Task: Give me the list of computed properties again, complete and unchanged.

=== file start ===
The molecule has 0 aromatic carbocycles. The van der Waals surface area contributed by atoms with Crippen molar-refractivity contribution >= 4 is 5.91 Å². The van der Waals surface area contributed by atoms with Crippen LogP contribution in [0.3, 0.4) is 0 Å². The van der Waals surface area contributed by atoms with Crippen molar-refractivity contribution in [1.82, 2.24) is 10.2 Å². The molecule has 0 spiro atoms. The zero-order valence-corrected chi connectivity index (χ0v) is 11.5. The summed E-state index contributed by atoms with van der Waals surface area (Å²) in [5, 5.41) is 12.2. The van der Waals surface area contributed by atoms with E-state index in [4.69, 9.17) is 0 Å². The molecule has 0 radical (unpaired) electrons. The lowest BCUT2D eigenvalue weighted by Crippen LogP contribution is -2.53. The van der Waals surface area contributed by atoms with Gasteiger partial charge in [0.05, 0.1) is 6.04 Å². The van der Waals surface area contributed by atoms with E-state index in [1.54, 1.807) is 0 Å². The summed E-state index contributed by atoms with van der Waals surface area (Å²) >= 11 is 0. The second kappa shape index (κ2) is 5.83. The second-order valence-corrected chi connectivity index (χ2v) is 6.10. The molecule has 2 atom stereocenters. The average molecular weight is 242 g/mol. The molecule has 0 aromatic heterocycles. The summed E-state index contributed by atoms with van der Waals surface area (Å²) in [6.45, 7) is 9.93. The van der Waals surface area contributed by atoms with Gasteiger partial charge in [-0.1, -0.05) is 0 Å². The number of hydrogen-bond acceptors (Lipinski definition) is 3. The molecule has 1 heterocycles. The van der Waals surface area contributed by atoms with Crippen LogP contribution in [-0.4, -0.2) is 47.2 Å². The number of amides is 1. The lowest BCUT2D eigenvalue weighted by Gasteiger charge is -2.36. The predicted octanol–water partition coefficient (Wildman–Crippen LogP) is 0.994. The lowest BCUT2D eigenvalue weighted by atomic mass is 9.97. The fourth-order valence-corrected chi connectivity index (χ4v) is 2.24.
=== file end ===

The molecule has 0 aromatic carbocycles. The van der Waals surface area contributed by atoms with Crippen molar-refractivity contribution >= 4 is 5.91 Å². The van der Waals surface area contributed by atoms with Crippen LogP contribution in [0.3, 0.4) is 0 Å². The van der Waals surface area contributed by atoms with Crippen molar-refractivity contribution in [1.82, 2.24) is 10.2 Å². The molecule has 0 spiro atoms. The zero-order valence-corrected chi connectivity index (χ0v) is 11.5. The summed E-state index contributed by atoms with van der Waals surface area (Å²) in [5, 5.41) is 12.2. The van der Waals surface area contributed by atoms with E-state index in [4.69, 9.17) is 0 Å². The molecule has 0 radical (unpaired) electrons. The lowest BCUT2D eigenvalue weighted by Crippen LogP contribution is -2.53. The van der Waals surface area contributed by atoms with Gasteiger partial charge in [0.05, 0.1) is 6.04 Å². The van der Waals surface area contributed by atoms with E-state index in [1.54, 1.807) is 0 Å². The summed E-state index contributed by atoms with van der Waals surface area (Å²) >= 11 is 0. The second kappa shape index (κ2) is 5.83. The second-order valence-corrected chi connectivity index (χ2v) is 6.10. The molecule has 2 atom stereocenters. The average molecular weight is 242 g/mol. The molecule has 0 aromatic heterocycles. The summed E-state index contributed by atoms with van der Waals surface area (Å²) in [6.45, 7) is 9.93. The van der Waals surface area contributed by atoms with Gasteiger partial charge in [-0.1, -0.05) is 0 Å². The number of hydrogen-bond acceptors (Lipinski definition) is 3. The molecule has 1 heterocycles. The van der Waals surface area contributed by atoms with Crippen LogP contribution in [-0.4, -0.2) is 47.2 Å². The number of amides is 1. The lowest BCUT2D eigenvalue weighted by Gasteiger charge is -2.36. The predicted octanol–water partition coefficient (Wildman–Crippen LogP) is 0.994. The lowest BCUT2D eigenvalue weighted by atomic mass is 9.97. The fourth-order valence-corrected chi connectivity index (χ4v) is 2.24.